Throughout middle school, I swear I always had a copy of a Douglas Adams book with me. That’s almost certainly not true, since he was only two books into his five-volume trilogy launched in 1979 with The Hitchhiker’s Guide to the Galaxy. Still, I have strong memories of sitting in a classroom on the ground floor of the north building of Stoughton Middle School with a well-worn copy of The Restaurant at the End of the Universe sitting on the corner of my desk, undoubtedly in the vain hope that I might be able to rapidly devour a paragraph or two between math problems. That was the level of my commitment to the comedic novels depicting the travails of unwilling space traveler Arthur Dent: I didn’t want them to get too far out of my sight. I loaned my chunky paperback of Galaxy out to a friend once and spent weeks in dizzy agony at the thought that it might not be returned, a reasonable worry given the spotty responsibility level of most twelve-year-olds. In retrospect, I think the problem stemmed from the sensation that I was loaning out a part of myself, the book tapping into so many of my traits — geekiness, oddball humor, sarcasm — that I identified with it more fiercely than just about anything I’d read up to that point. Let others on the cusp of their teenage years get wrapped up in the bruised knuckle romanticism of S.E. Hinton or the rugged survival stories of Jack London. Me? I was more concerned with knowing where my towel was.
Much as I stand by the notion that the various books in the series spoke to me because they matched who I was, I think they also helped edge me towards an understanding of the acceptability of my distance from the sort of science fiction and fantasy fan I figured I ought to be. My handful of friends who read comics at the same rate as I did uniformly were fans of science fiction and fantasy novels. I felt weirdly guilty that I didn’t share the same proclivities. While I dabbled in such books, usually delivered in thick tomes the vague thickness of a cinder block, I often found them distancing and even impenetrable, especially those with a more current copyright date (interestingly, I fared better when I sampled the groundbreaking works from a couple decades earlier). The Adams books sort of gave me permission to feel that way. There was a clear affection for the genre, to be sure. There was also a sardonic decimation of its tropes, particularly the imposition of heady philosophical questions on universe-spanning adventures. Anybody looking for evidence of this aspect of the books could probably find about forty-two examples without trying all that hard.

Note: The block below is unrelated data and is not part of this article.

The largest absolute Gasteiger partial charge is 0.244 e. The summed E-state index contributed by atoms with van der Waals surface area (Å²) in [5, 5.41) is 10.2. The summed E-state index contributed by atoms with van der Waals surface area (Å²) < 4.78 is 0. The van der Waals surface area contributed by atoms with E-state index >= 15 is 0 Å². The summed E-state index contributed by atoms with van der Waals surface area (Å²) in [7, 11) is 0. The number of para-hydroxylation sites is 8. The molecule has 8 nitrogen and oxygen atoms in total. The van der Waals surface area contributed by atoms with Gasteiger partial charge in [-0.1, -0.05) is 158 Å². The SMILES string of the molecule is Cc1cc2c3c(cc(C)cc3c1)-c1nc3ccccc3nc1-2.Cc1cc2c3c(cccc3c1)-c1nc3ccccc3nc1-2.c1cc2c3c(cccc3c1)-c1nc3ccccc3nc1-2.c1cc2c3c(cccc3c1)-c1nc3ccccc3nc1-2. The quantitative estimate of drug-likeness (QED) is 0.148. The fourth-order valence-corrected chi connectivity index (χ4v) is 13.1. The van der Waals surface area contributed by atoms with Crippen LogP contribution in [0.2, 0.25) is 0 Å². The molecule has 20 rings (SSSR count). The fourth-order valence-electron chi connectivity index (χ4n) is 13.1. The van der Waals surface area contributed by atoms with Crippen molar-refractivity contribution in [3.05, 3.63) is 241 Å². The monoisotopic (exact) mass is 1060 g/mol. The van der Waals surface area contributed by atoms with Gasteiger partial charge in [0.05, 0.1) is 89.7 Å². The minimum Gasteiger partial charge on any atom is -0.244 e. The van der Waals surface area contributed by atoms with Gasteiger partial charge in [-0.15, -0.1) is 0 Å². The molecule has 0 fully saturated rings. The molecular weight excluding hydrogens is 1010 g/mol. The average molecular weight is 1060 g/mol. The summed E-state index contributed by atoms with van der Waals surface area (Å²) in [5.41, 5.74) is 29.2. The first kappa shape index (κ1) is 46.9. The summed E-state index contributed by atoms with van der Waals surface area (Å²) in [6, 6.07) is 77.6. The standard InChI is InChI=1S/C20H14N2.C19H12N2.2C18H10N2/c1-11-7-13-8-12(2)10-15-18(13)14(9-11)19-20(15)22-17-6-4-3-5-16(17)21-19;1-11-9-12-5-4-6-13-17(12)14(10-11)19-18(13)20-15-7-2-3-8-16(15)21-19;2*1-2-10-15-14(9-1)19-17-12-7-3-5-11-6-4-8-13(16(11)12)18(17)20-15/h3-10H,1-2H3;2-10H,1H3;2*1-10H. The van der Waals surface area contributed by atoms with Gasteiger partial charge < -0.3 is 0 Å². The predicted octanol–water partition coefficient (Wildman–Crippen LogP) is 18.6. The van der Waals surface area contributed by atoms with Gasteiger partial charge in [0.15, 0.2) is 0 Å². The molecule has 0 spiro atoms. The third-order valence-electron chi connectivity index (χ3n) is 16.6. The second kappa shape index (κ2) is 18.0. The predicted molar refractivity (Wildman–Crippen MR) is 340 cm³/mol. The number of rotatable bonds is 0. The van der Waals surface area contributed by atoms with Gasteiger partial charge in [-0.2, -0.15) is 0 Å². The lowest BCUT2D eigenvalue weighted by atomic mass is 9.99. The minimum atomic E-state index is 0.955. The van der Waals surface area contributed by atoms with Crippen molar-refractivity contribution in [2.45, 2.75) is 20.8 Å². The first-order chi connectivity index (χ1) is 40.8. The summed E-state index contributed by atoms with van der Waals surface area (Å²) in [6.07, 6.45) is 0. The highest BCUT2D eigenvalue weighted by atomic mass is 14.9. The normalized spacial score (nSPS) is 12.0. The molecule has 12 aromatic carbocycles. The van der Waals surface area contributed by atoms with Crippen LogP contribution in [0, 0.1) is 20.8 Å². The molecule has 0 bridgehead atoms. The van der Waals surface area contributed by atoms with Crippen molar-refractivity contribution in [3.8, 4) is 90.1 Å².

I’m not entirely sure that I even read all of the novels. I know I made it at least as far as 1984’s So Long, and Thanks for All the Fish, which was the first book I personally made a point of buying as a hardcover, entirely unable to wait the extra time for it to be issued in the cheaper paperback form. Mostly Harmless was published when I was in college, meaning I was preoccupied with both assigned text and side reading intended to prove my erudition (please, oh please notice the Don DeLillo books on my shelf!). The continuation written after his death certainly held no interest, even with his widow’s blessing and encouragement. I went to those pages for the worldview of Adams. The idea of the characters moving on without him, no matter how expertly the style and voice may be aped, is unthinkable to me.
Adams died in 2001, at the too-young age of 49, felled by a faulty heart. One might reasonably expect that his gravestone would have some wild, creative, witheringly funny epitaph, a message meant to carry his comedic sensibility through the ages. Instead, the engraving it is simplicity itself: his name, the years that mark the beginning and end of his life, and just one other word. That word is “Writer.”